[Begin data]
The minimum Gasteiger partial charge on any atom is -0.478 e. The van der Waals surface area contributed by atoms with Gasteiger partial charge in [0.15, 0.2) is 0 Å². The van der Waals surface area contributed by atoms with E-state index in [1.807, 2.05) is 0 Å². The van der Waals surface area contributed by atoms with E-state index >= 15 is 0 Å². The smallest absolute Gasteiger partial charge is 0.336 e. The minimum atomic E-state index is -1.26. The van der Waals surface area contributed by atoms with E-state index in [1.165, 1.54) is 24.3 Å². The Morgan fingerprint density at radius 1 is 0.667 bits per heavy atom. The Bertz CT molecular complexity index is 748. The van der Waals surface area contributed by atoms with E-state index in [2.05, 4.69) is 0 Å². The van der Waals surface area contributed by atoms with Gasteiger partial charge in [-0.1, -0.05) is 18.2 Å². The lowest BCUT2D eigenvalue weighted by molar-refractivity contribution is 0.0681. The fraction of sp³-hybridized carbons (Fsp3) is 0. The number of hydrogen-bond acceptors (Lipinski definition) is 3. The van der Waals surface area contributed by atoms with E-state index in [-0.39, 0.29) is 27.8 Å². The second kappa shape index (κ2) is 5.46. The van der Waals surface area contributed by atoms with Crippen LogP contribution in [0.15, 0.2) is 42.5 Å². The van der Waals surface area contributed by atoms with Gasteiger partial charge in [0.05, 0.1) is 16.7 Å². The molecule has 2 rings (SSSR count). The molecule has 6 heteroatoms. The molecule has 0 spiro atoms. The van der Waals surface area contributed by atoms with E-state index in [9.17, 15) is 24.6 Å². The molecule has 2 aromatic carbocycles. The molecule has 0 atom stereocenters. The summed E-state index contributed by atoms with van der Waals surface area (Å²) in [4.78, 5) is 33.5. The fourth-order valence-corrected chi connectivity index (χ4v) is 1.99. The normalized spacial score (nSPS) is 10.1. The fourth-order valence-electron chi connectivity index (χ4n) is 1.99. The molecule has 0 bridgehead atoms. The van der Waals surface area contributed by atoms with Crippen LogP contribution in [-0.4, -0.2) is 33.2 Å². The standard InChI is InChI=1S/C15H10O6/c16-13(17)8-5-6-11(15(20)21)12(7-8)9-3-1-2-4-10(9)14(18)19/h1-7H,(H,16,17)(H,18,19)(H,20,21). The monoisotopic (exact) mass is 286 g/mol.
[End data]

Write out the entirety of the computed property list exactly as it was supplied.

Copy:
The minimum Gasteiger partial charge on any atom is -0.478 e. The van der Waals surface area contributed by atoms with Gasteiger partial charge in [0.15, 0.2) is 0 Å². The van der Waals surface area contributed by atoms with E-state index in [1.807, 2.05) is 0 Å². The van der Waals surface area contributed by atoms with E-state index >= 15 is 0 Å². The smallest absolute Gasteiger partial charge is 0.336 e. The minimum atomic E-state index is -1.26. The van der Waals surface area contributed by atoms with E-state index in [1.165, 1.54) is 24.3 Å². The Morgan fingerprint density at radius 1 is 0.667 bits per heavy atom. The Bertz CT molecular complexity index is 748. The van der Waals surface area contributed by atoms with E-state index in [2.05, 4.69) is 0 Å². The van der Waals surface area contributed by atoms with Gasteiger partial charge in [-0.1, -0.05) is 18.2 Å². The lowest BCUT2D eigenvalue weighted by molar-refractivity contribution is 0.0681. The fraction of sp³-hybridized carbons (Fsp3) is 0. The number of hydrogen-bond acceptors (Lipinski definition) is 3. The van der Waals surface area contributed by atoms with E-state index in [-0.39, 0.29) is 27.8 Å². The second kappa shape index (κ2) is 5.46. The van der Waals surface area contributed by atoms with Crippen LogP contribution in [0.15, 0.2) is 42.5 Å². The van der Waals surface area contributed by atoms with Gasteiger partial charge in [0.05, 0.1) is 16.7 Å². The molecule has 2 rings (SSSR count). The molecule has 6 heteroatoms. The molecule has 0 spiro atoms. The van der Waals surface area contributed by atoms with E-state index in [9.17, 15) is 24.6 Å². The molecule has 2 aromatic carbocycles. The molecule has 0 atom stereocenters. The summed E-state index contributed by atoms with van der Waals surface area (Å²) in [4.78, 5) is 33.5. The fourth-order valence-corrected chi connectivity index (χ4v) is 1.99. The normalized spacial score (nSPS) is 10.1. The fourth-order valence-electron chi connectivity index (χ4n) is 1.99. The molecule has 0 bridgehead atoms. The van der Waals surface area contributed by atoms with Crippen LogP contribution in [-0.4, -0.2) is 33.2 Å². The standard InChI is InChI=1S/C15H10O6/c16-13(17)8-5-6-11(15(20)21)12(7-8)9-3-1-2-4-10(9)14(18)19/h1-7H,(H,16,17)(H,18,19)(H,20,21). The monoisotopic (exact) mass is 286 g/mol.